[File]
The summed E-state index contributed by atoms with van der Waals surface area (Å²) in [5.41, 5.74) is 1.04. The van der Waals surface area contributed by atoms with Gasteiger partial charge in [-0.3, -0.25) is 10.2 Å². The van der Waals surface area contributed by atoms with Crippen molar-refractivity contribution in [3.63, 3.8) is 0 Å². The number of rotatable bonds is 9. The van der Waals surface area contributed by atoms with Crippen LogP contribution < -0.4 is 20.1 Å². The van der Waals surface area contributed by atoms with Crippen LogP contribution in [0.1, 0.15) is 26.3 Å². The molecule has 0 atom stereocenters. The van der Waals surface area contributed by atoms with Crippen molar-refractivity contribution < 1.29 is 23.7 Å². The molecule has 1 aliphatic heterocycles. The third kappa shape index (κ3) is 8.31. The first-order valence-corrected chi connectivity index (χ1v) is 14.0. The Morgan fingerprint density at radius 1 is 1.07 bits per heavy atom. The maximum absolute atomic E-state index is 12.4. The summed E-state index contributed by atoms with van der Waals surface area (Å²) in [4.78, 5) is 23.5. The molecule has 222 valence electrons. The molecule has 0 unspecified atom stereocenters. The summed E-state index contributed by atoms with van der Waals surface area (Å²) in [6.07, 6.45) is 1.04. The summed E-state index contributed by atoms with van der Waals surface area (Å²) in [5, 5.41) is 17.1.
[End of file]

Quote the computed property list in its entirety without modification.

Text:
The summed E-state index contributed by atoms with van der Waals surface area (Å²) in [5.41, 5.74) is 1.04. The van der Waals surface area contributed by atoms with Gasteiger partial charge in [-0.3, -0.25) is 10.2 Å². The van der Waals surface area contributed by atoms with Crippen molar-refractivity contribution in [3.63, 3.8) is 0 Å². The number of rotatable bonds is 9. The van der Waals surface area contributed by atoms with Crippen LogP contribution < -0.4 is 20.1 Å². The van der Waals surface area contributed by atoms with Crippen LogP contribution in [0.1, 0.15) is 26.3 Å². The molecule has 0 atom stereocenters. The van der Waals surface area contributed by atoms with Crippen molar-refractivity contribution < 1.29 is 23.7 Å². The molecule has 1 aliphatic heterocycles. The third kappa shape index (κ3) is 8.31. The first-order valence-corrected chi connectivity index (χ1v) is 14.0. The Morgan fingerprint density at radius 1 is 1.07 bits per heavy atom. The maximum absolute atomic E-state index is 12.4. The summed E-state index contributed by atoms with van der Waals surface area (Å²) in [4.78, 5) is 23.5. The molecule has 222 valence electrons. The molecule has 0 unspecified atom stereocenters. The summed E-state index contributed by atoms with van der Waals surface area (Å²) in [6.07, 6.45) is 1.04. The summed E-state index contributed by atoms with van der Waals surface area (Å²) in [5, 5.41) is 17.1.